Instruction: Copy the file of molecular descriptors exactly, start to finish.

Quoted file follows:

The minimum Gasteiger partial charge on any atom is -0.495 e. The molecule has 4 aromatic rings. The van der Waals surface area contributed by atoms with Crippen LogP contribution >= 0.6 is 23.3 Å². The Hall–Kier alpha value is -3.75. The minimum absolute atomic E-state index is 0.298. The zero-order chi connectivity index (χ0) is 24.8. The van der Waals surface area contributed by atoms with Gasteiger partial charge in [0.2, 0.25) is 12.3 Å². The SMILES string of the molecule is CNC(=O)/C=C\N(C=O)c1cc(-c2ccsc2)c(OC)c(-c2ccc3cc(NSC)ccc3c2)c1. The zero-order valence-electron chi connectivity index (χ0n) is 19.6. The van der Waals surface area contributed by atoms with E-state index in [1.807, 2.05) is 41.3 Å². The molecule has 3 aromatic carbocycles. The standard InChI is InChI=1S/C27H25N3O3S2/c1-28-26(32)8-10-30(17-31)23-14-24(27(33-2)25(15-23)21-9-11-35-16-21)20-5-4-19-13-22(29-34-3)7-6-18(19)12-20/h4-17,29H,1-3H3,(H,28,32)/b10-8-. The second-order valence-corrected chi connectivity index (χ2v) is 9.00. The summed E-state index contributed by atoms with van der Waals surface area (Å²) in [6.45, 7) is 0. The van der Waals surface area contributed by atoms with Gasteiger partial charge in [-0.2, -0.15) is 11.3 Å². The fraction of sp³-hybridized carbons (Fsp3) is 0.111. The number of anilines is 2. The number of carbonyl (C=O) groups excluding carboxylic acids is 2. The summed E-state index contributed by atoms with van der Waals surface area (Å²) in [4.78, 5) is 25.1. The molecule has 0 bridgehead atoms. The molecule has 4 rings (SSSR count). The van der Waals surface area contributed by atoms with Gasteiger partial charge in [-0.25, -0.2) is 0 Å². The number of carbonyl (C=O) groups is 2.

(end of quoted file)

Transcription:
The minimum Gasteiger partial charge on any atom is -0.495 e. The molecule has 4 aromatic rings. The van der Waals surface area contributed by atoms with Crippen LogP contribution >= 0.6 is 23.3 Å². The Hall–Kier alpha value is -3.75. The minimum absolute atomic E-state index is 0.298. The zero-order chi connectivity index (χ0) is 24.8. The van der Waals surface area contributed by atoms with Gasteiger partial charge in [0.2, 0.25) is 12.3 Å². The SMILES string of the molecule is CNC(=O)/C=C\N(C=O)c1cc(-c2ccsc2)c(OC)c(-c2ccc3cc(NSC)ccc3c2)c1. The zero-order valence-electron chi connectivity index (χ0n) is 19.6. The van der Waals surface area contributed by atoms with E-state index in [1.807, 2.05) is 41.3 Å². The molecule has 3 aromatic carbocycles. The standard InChI is InChI=1S/C27H25N3O3S2/c1-28-26(32)8-10-30(17-31)23-14-24(27(33-2)25(15-23)21-9-11-35-16-21)20-5-4-19-13-22(29-34-3)7-6-18(19)12-20/h4-17,29H,1-3H3,(H,28,32)/b10-8-. The second-order valence-corrected chi connectivity index (χ2v) is 9.00. The summed E-state index contributed by atoms with van der Waals surface area (Å²) in [6.45, 7) is 0. The van der Waals surface area contributed by atoms with Gasteiger partial charge in [-0.2, -0.15) is 11.3 Å². The fraction of sp³-hybridized carbons (Fsp3) is 0.111. The number of anilines is 2. The number of carbonyl (C=O) groups excluding carboxylic acids is 2. The summed E-state index contributed by atoms with van der Waals surface area (Å²) in [4.78, 5) is 25.1. The molecule has 0 bridgehead atoms. The molecule has 4 rings (SSSR count). The van der Waals surface area contributed by atoms with Gasteiger partial charge in [-0.25, -0.2) is 0 Å². The number of carbonyl (C=O) groups is 2.